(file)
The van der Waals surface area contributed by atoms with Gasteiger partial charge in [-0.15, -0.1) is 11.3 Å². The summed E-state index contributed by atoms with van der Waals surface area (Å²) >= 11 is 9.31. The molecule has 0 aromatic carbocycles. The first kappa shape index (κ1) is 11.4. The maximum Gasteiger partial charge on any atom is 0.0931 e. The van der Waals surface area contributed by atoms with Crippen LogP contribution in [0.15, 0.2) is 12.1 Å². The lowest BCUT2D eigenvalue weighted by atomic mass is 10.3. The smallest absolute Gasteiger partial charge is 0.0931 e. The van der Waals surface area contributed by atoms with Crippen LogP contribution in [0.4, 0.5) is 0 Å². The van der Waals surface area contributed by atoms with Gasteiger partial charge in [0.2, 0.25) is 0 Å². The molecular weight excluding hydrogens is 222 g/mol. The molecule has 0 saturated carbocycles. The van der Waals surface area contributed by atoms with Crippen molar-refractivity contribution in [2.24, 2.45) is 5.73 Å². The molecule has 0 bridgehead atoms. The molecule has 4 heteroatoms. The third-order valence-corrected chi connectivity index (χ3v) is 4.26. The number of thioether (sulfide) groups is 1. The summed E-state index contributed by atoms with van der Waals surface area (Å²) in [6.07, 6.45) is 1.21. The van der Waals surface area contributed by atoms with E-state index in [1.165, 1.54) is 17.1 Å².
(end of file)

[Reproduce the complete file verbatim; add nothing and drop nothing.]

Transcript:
The van der Waals surface area contributed by atoms with Gasteiger partial charge in [-0.15, -0.1) is 11.3 Å². The summed E-state index contributed by atoms with van der Waals surface area (Å²) >= 11 is 9.31. The molecule has 0 aromatic carbocycles. The first kappa shape index (κ1) is 11.4. The maximum Gasteiger partial charge on any atom is 0.0931 e. The van der Waals surface area contributed by atoms with Crippen LogP contribution in [0.15, 0.2) is 12.1 Å². The lowest BCUT2D eigenvalue weighted by atomic mass is 10.3. The smallest absolute Gasteiger partial charge is 0.0931 e. The van der Waals surface area contributed by atoms with Crippen LogP contribution in [0.4, 0.5) is 0 Å². The van der Waals surface area contributed by atoms with Gasteiger partial charge in [0.2, 0.25) is 0 Å². The molecular weight excluding hydrogens is 222 g/mol. The molecule has 0 saturated carbocycles. The van der Waals surface area contributed by atoms with Crippen molar-refractivity contribution in [2.24, 2.45) is 5.73 Å². The molecule has 0 bridgehead atoms. The molecule has 4 heteroatoms. The third-order valence-corrected chi connectivity index (χ3v) is 4.26. The number of thioether (sulfide) groups is 1. The summed E-state index contributed by atoms with van der Waals surface area (Å²) in [6.07, 6.45) is 1.21. The van der Waals surface area contributed by atoms with E-state index in [1.165, 1.54) is 17.1 Å².